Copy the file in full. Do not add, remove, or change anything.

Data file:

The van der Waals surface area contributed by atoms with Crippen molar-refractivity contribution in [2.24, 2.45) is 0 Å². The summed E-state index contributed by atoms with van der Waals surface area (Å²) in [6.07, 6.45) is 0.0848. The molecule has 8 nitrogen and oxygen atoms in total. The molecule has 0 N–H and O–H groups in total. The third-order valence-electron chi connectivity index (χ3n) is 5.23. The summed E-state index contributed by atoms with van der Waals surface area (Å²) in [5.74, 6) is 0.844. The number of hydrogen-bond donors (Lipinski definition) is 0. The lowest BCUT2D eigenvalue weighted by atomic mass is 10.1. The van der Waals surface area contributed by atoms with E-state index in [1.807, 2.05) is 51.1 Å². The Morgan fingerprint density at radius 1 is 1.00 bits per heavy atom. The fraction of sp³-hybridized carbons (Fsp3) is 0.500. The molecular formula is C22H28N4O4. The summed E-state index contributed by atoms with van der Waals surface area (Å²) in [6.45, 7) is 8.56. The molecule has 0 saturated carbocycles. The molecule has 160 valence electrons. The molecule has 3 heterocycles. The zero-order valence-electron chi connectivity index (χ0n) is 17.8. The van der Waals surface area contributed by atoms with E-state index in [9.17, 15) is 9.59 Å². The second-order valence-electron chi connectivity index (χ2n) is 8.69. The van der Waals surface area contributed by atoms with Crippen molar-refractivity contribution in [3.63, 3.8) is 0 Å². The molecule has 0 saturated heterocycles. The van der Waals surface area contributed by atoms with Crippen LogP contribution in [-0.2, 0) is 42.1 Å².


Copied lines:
The van der Waals surface area contributed by atoms with Crippen molar-refractivity contribution in [2.24, 2.45) is 0 Å². The summed E-state index contributed by atoms with van der Waals surface area (Å²) in [6.07, 6.45) is 0.0848. The molecule has 8 nitrogen and oxygen atoms in total. The molecule has 0 N–H and O–H groups in total. The third-order valence-electron chi connectivity index (χ3n) is 5.23. The summed E-state index contributed by atoms with van der Waals surface area (Å²) in [5.74, 6) is 0.844. The number of hydrogen-bond donors (Lipinski definition) is 0. The lowest BCUT2D eigenvalue weighted by atomic mass is 10.1. The van der Waals surface area contributed by atoms with E-state index in [1.807, 2.05) is 51.1 Å². The Morgan fingerprint density at radius 1 is 1.00 bits per heavy atom. The fraction of sp³-hybridized carbons (Fsp3) is 0.500. The molecular formula is C22H28N4O4. The summed E-state index contributed by atoms with van der Waals surface area (Å²) in [6.45, 7) is 8.56. The molecule has 0 saturated carbocycles. The molecule has 160 valence electrons. The molecule has 3 heterocycles. The zero-order valence-electron chi connectivity index (χ0n) is 17.8. The van der Waals surface area contributed by atoms with E-state index in [9.17, 15) is 9.59 Å². The second-order valence-electron chi connectivity index (χ2n) is 8.69. The van der Waals surface area contributed by atoms with Crippen molar-refractivity contribution in [3.63, 3.8) is 0 Å². The molecule has 0 saturated heterocycles. The van der Waals surface area contributed by atoms with Crippen LogP contribution in [-0.2, 0) is 42.1 Å².